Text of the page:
Part of a larger, multi-year grant from Local Economies Project, the product launch is an example of how grant awards can be creatively leveraged by charitable organizations to generate self-sustaining financial support over the long term. 

Extending the Growing Season through Root Crops

The ability to sell product year-round can be critical to the health of a farm enterprise. But with a growing season that ends in the fall, the Northeast offers few opportunities for vegetable farmers to generate income from agriculture over the winter months. This year, carrots, beets, and parsnips were grown at the Farm Hub in a field trial designed to explore root crops and their potential for extending the season. Because they store well and can be sold long after harvest time, these vegetables can be of considerable value to Hudson Valley farmers.  

“More and more growers are storing root crops and selling them through the winter to provide a steady income throughout the year,” explains Crystal Stewart of Cornell Cooperative Extension Eastern New York Commercial Horticulture Program (CCE ENYCHP), who organized the root crops variety trial at the Farm Hub. “Root crops can help Hudson Valley growers stay profitable through the winter, cushioning the margins over more popular but often less profitable leafy greens.”  

Small Grains Fall Planting

On a beautiful late September day, Cornell University researchers returned to the Farm Hub’s northernmost fields to plant a series of carefully selected winter grains. The planting activity, the last of the 2015 growing season, marked a mid-way point for the small grains field trials, a multi-year collaboration between the Hudson Valley Farm Hub, Cornell University’s College of Agriculture and Life Sciences, and Cornell Cooperative Extension of Ulster County.  

Click here to find out what made 2015 a challenging growing season for small grains, to view preliminary results from test plots harvested in July, and to find out about the next phase for the trials. 

Photo courtesy of Cornell Cooperative Extension of Ulster County

Farm Stand Thanks Community as Season Winds Down

Cool weather, hot cider, and pumpkin picking marked the end of another successful season at the Farm Hub's Farm Stand on Route 209 in Hurley.  But more than fresh produce and local products, it was the visitors that made the farm stand a true “hub” of activity from June through October.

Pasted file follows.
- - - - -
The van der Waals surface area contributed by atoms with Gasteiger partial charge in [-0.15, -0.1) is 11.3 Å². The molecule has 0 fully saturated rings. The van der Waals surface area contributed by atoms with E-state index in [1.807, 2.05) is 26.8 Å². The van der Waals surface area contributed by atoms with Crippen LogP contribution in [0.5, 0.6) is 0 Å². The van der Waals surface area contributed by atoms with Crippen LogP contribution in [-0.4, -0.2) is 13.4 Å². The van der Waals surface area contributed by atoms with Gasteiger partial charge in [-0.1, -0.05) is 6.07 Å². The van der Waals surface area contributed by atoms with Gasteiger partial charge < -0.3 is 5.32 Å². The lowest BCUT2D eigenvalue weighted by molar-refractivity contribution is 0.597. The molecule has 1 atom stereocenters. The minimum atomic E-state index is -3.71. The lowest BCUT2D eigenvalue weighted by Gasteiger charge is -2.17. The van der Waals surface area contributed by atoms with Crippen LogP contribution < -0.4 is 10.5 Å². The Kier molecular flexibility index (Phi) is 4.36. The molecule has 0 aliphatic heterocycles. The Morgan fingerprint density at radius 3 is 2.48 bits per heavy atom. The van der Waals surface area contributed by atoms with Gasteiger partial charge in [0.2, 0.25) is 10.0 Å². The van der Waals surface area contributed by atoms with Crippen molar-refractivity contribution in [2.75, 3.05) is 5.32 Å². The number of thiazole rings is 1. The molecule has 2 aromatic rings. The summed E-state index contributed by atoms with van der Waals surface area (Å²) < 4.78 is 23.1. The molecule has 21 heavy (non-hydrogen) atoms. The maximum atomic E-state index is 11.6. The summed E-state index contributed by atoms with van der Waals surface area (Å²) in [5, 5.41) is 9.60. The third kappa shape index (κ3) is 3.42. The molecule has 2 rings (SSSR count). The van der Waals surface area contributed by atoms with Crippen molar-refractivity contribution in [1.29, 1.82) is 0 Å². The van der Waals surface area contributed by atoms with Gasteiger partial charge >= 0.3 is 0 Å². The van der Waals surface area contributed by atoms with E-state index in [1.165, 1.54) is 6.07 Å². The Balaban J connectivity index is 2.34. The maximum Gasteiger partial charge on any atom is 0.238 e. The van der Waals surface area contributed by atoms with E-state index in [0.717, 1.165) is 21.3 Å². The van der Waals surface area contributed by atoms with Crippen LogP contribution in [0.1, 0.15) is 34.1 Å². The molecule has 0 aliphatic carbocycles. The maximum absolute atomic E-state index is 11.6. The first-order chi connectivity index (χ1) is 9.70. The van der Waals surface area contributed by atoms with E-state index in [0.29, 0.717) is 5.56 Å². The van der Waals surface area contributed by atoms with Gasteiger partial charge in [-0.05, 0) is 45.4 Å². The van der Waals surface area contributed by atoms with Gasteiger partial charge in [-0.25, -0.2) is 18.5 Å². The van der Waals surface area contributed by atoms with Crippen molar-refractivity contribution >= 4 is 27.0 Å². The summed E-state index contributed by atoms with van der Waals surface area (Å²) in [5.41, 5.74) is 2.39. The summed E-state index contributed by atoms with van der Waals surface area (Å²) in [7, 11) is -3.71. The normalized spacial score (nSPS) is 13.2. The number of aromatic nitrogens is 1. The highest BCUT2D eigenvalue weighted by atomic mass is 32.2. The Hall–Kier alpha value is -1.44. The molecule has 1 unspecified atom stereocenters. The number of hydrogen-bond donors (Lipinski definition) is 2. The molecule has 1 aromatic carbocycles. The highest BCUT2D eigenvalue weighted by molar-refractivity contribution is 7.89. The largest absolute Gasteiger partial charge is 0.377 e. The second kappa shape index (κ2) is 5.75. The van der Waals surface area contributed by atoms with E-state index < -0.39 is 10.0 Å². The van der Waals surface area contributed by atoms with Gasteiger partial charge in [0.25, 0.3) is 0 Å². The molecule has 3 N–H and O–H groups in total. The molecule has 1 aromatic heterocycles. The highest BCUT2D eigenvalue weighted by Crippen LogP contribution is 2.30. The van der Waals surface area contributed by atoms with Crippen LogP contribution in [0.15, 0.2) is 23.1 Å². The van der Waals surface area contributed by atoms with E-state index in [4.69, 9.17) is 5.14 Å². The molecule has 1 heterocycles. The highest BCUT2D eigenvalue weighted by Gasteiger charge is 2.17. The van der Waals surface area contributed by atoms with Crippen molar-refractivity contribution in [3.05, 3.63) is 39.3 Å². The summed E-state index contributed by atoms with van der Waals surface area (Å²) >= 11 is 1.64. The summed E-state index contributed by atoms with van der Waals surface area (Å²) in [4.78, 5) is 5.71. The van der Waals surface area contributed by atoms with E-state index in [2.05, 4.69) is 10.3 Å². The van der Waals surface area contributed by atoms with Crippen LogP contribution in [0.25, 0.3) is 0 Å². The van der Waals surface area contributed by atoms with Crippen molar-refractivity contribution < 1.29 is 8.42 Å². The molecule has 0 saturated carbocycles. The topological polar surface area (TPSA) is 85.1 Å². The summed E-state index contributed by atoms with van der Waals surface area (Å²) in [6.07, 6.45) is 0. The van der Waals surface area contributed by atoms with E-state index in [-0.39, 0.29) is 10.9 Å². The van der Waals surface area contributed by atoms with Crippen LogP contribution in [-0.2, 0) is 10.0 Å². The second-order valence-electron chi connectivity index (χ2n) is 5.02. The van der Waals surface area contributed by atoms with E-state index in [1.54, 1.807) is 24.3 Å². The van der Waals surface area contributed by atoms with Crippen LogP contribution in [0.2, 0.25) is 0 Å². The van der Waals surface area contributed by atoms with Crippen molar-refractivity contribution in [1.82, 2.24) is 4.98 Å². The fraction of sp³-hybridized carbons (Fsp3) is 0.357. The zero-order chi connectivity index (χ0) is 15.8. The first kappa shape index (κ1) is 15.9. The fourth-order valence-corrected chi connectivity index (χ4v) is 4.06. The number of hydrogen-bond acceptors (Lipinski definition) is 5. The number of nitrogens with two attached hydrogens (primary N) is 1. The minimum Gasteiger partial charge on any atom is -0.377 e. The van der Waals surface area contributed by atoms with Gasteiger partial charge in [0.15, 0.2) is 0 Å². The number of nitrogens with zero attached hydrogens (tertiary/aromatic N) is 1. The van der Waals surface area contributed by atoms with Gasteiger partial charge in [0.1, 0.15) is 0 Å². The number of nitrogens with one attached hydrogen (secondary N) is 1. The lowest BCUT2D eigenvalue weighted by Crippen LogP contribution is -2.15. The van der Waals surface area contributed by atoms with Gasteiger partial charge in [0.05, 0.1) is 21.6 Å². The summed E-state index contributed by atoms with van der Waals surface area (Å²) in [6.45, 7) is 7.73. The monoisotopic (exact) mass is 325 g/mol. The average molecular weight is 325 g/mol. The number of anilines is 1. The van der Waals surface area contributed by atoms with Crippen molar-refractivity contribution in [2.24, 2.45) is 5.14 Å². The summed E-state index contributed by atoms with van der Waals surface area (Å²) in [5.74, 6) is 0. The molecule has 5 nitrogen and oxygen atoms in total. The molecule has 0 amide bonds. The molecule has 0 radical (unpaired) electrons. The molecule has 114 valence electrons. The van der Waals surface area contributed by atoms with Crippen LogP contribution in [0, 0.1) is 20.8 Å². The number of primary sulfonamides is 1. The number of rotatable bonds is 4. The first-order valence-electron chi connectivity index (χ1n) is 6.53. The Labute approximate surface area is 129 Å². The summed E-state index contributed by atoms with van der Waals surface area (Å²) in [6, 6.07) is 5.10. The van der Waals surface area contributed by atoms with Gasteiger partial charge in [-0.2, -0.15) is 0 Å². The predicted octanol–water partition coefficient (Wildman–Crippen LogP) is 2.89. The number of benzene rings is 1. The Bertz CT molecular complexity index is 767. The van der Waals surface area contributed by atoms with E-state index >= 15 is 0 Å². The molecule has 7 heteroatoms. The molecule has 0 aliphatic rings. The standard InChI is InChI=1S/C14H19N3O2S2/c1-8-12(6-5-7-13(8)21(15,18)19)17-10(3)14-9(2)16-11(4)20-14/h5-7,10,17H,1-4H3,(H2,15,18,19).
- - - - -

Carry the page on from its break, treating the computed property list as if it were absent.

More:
"We really appreciate the support of the community," said Loretta Gill, who managed the Farm Stand once again this year.  "It was nice seeing the mix of customers – old friends and neighbors, and a new steady stream of people interested in the work going on at the Farm Hub. It was great this summer to have additional staff members joining us too.”

New staff members enjoyed learning about LEP's work in the regional food system and talking to customers about specialty produce grown on the farm.  "I loved introducing people to obscure veggie varieties," said shift manager Katy Kondrat. "They often came back with glowing reviews of trying a new food - ground cherries, fairytale eggplant, or even just curly kale - for the first time."

Saturday, October 31st was the Farm Stand's final day for the 2015 season. Shelves were cleared, excess produce boxed for donation to local food pantries, and the hay wagon was pulled back to the farm on Hurley Mountain Road.  Check back with us next spring for our opening day schedule.  In the meantime, continue to take advantage of opportunities to shop locally as some area farm stands remain open through late fall.  See you in 2016!